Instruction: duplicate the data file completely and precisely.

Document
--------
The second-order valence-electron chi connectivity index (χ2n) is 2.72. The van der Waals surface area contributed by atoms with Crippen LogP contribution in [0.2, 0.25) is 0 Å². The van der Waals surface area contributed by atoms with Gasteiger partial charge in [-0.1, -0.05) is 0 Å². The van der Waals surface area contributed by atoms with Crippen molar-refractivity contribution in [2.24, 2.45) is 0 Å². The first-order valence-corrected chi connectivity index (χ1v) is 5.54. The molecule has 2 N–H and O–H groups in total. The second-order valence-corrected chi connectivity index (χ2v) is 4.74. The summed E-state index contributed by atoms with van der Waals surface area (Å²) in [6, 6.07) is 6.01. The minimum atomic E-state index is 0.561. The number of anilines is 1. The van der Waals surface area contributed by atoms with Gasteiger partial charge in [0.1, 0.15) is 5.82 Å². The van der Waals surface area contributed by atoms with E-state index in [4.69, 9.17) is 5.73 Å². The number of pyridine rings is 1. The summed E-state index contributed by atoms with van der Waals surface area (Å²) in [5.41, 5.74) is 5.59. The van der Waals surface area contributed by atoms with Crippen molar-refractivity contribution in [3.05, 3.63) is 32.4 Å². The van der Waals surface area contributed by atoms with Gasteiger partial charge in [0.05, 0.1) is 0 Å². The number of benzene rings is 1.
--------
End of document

The second-order valence-electron chi connectivity index (χ2n) is 2.72. The van der Waals surface area contributed by atoms with Crippen LogP contribution in [0.2, 0.25) is 0 Å². The van der Waals surface area contributed by atoms with Gasteiger partial charge in [-0.1, -0.05) is 0 Å². The van der Waals surface area contributed by atoms with Crippen molar-refractivity contribution in [2.24, 2.45) is 0 Å². The first-order valence-corrected chi connectivity index (χ1v) is 5.54. The molecule has 2 N–H and O–H groups in total. The second-order valence-corrected chi connectivity index (χ2v) is 4.74. The summed E-state index contributed by atoms with van der Waals surface area (Å²) in [6, 6.07) is 6.01. The minimum atomic E-state index is 0.561. The number of anilines is 1. The van der Waals surface area contributed by atoms with Gasteiger partial charge in [0.1, 0.15) is 5.82 Å². The van der Waals surface area contributed by atoms with E-state index in [4.69, 9.17) is 5.73 Å². The number of pyridine rings is 1. The summed E-state index contributed by atoms with van der Waals surface area (Å²) in [5.41, 5.74) is 5.59. The van der Waals surface area contributed by atoms with Crippen molar-refractivity contribution in [3.05, 3.63) is 32.4 Å². The van der Waals surface area contributed by atoms with Gasteiger partial charge in [0.05, 0.1) is 0 Å². The number of benzene rings is 1.